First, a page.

Joseph Terry (1816-1889): Habits, Culture and Beliefs

It grew further from a habit and into the binds of an addiction…

 

gambling
A man who is clearly not fond of losing.

The class division between the working-class and the upper-class in the early 19th century was vast and only increasing through the rise of urbanisation. Different cultures boasted different recreations and these pastimes were a reflection of this division. Pierre Bourdieu calls leisure a form of ‘social distinction’ as a person’s taste becomes scrutinised by society and can instantaneously reveal their social stature.

Despite growing up in a working-class family, Joseph’s habits did not reflect the typical working class pleasures as they revolved around his desire to better himself and a refusal to be confined and defined by his background. Instead of wasting time gambling on cockfights or drinking to excess, we would find Joseph playing music or writing poetry. Involving himself in activities which broaden his mind and reflect his vigilant persona.

He was fond of drinking and sporting and never saved any money’(Terry 17)

A person is predisposed to certain habits and activities depending on their surroundings, and these habits were often used as a distraction from a dissatisfying reality; especially for the working-class. Throughout Joseph Terry’s memoir, he repeatedly mentions his comrades drinking and gambling recreationally but, using a habit to

Social drinking in a pub
Social drinking in a pub

escape from a laborious life could give rise to an addiction. Joseph’s Uncle Benjamin was an example of this. In ‘Social Value of Drug Addicts: Uses of the Useless’ Merrill Singer and J Bryan Page imply of a relationship between pauperisation and ‘recidivistic heavy drinking’ (Merrill and Page 77). Uncle Ben’s own demanding life may have taken a great toll on him and he turned to drink as a form of escapism from a taxing reality.

When sober, Uncle Ben was ‘one of the hardest workers’ (Terry 17) but this inclination towards the bottle deterred his ability to achieve and caused this assiduous attitude to waver. No few days would pass without the indulgence surfacing as it grew further from a habit and into the binds of an addiction. His necessity for drink is made apparent through Joseph’s description of him having an ‘appetite for drinking’ (Terry 17). Aligning this habit with the humane need to eat emphasises the extent of his dependency on that substance and, when combined with a ‘powerful’  habit of gambling, it had dire consequences (Terry 17).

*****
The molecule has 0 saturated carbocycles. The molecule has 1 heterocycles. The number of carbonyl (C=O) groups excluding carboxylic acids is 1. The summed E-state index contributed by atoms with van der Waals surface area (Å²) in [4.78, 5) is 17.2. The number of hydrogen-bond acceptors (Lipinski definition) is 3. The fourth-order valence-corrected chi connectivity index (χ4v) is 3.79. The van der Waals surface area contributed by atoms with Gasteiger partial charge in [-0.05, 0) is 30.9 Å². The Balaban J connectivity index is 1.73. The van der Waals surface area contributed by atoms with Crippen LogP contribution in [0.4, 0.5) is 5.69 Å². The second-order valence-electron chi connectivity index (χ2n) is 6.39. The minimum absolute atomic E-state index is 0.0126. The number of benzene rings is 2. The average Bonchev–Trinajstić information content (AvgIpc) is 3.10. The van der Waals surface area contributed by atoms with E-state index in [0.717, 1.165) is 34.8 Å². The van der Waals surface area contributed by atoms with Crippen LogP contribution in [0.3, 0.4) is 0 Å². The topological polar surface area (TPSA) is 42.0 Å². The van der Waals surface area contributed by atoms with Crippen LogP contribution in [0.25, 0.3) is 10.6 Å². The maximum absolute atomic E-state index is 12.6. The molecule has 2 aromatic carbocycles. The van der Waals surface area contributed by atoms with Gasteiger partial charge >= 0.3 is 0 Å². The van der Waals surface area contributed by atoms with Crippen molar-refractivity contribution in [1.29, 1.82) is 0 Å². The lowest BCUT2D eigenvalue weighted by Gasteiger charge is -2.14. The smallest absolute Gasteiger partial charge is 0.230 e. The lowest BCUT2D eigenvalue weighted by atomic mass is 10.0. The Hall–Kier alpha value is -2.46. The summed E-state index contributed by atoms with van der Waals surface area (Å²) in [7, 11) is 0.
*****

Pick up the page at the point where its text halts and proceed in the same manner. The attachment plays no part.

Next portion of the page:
Unlike Joseph, whose family come before all else, Uncle Ben placed his addictive habits before the well-being of his own family.  One time, he was fortunate enough to attain a large amount of money from his wife’s family but sadly, it did not make it home as he ‘lost, pawned and spent everything’ (Terry 15). His family were struggling to survive and this unremitting addiction cost them a lifeline that would have made a huge difference to their arduous lives. To make matters worse, when this incident became public knowledge they were immediately cut off from his wife’s extended family, thus eliminating any hope of future generosity.

He spent a great deal of his time drinking, cock-fighting, which was then much in vogue, or gambling. (Terry 15)

It would have been easy for Joseph to follow a similar path as he has grown surrounded by a culture which is prone to drinking habits. But at the same time, it means he has witnessed first-hand the damaging consequences. Contrary to his uncle, Joseph did not gamble or drink to an excess as he didn’t want to deviate from the course of achieving a

Child labourers smoking
Child labourers smoking

comfortable life for his family. Temptations were easily avoidable as they were simply not worth the risk. So, when others were ‘drinking, cock-fighting… or gambling’ (Terry 15) Joseph would be participating in hobbies that could potentially accelerate his goals instead of inhibiting them. This attitude could have been perpetuated from what he has experienced growing up, watching as his Uncle became consumed by his habit and dragged his family down alongside him.

Believe it or not, Joseph did try his hand at smoking (If trying it once and falling ill after doing so counts). His grandfather was a ‘great smoker’ (Terry 8) and he deviously permitted Joseph a taste, much to the abhorrence of his grandmother who gave her husband ‘a great scolding’ (Terry 8). However, since then, Joseph does not mention picking the habit back up so that bad experience may have deterred him away and instead make the decision to stick to the books  (books win over cigs every time).

 

Bibliography

Andy Croll, ‘Popular Leisure and Sport’ in Chris Williams (ed) A Companion to Nineteenth-Century Britain (Oxford: Blackwell, 1984), pp. 396-411.

Bourdieu, Pierre. Distinction. A Social Critique of the Judgment of Taste. Harvard University Press, 1984

Singer, Merrill. And Page, Bryan K. The Social Value of Drug Addicts. Left Coast Press, 2013

Terry, Joseph. ‘Recollections of My Life’, Burnett Archive of Working Class Autobiographies, University of Brunel Library, Special Collection

Image Reference: A man who is clearly not fond of losing. (Accessed 25/01/2016)

Image Reference: Social drinking in a pub. (Accessed 25/01/2016)

Image Reference: Child labourers smoking. (Accessed 25/01/2016)

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